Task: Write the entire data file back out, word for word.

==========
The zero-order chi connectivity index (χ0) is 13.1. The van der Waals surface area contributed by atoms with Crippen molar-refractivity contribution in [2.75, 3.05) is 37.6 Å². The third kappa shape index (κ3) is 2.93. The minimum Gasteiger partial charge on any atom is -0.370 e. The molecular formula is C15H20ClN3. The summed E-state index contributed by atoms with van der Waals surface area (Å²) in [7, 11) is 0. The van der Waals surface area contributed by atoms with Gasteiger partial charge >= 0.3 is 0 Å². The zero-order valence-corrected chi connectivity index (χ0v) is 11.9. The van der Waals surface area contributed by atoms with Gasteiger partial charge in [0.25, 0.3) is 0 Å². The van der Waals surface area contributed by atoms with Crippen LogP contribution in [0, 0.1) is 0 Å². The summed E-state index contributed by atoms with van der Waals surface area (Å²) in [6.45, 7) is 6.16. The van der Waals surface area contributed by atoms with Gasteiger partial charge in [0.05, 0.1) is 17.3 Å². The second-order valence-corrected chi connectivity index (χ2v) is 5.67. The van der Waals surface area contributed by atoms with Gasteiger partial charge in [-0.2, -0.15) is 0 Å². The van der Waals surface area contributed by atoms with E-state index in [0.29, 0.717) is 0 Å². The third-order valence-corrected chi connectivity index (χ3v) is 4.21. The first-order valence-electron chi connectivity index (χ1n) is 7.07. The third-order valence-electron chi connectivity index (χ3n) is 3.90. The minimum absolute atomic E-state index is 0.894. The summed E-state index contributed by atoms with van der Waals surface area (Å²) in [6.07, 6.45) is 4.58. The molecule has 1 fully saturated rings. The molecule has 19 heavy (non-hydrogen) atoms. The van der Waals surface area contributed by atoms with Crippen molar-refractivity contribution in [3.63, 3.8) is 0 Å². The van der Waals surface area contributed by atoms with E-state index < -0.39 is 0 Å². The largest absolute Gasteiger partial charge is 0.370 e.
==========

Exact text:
The zero-order chi connectivity index (χ0) is 13.1. The van der Waals surface area contributed by atoms with Crippen molar-refractivity contribution in [2.75, 3.05) is 37.6 Å². The third kappa shape index (κ3) is 2.93. The minimum Gasteiger partial charge on any atom is -0.370 e. The molecular formula is C15H20ClN3. The summed E-state index contributed by atoms with van der Waals surface area (Å²) in [7, 11) is 0. The van der Waals surface area contributed by atoms with Gasteiger partial charge >= 0.3 is 0 Å². The zero-order valence-corrected chi connectivity index (χ0v) is 11.9. The van der Waals surface area contributed by atoms with Gasteiger partial charge in [0.25, 0.3) is 0 Å². The van der Waals surface area contributed by atoms with Crippen LogP contribution in [0, 0.1) is 0 Å². The summed E-state index contributed by atoms with van der Waals surface area (Å²) in [6.45, 7) is 6.16. The van der Waals surface area contributed by atoms with Gasteiger partial charge in [0.05, 0.1) is 17.3 Å². The second-order valence-corrected chi connectivity index (χ2v) is 5.67. The van der Waals surface area contributed by atoms with Gasteiger partial charge in [-0.2, -0.15) is 0 Å². The van der Waals surface area contributed by atoms with E-state index in [0.29, 0.717) is 0 Å². The third-order valence-corrected chi connectivity index (χ3v) is 4.21. The first-order valence-electron chi connectivity index (χ1n) is 7.07. The third-order valence-electron chi connectivity index (χ3n) is 3.90. The minimum absolute atomic E-state index is 0.894. The summed E-state index contributed by atoms with van der Waals surface area (Å²) in [6.07, 6.45) is 4.58. The molecule has 1 fully saturated rings. The molecule has 19 heavy (non-hydrogen) atoms. The van der Waals surface area contributed by atoms with Crippen molar-refractivity contribution in [3.63, 3.8) is 0 Å². The van der Waals surface area contributed by atoms with E-state index < -0.39 is 0 Å². The largest absolute Gasteiger partial charge is 0.370 e.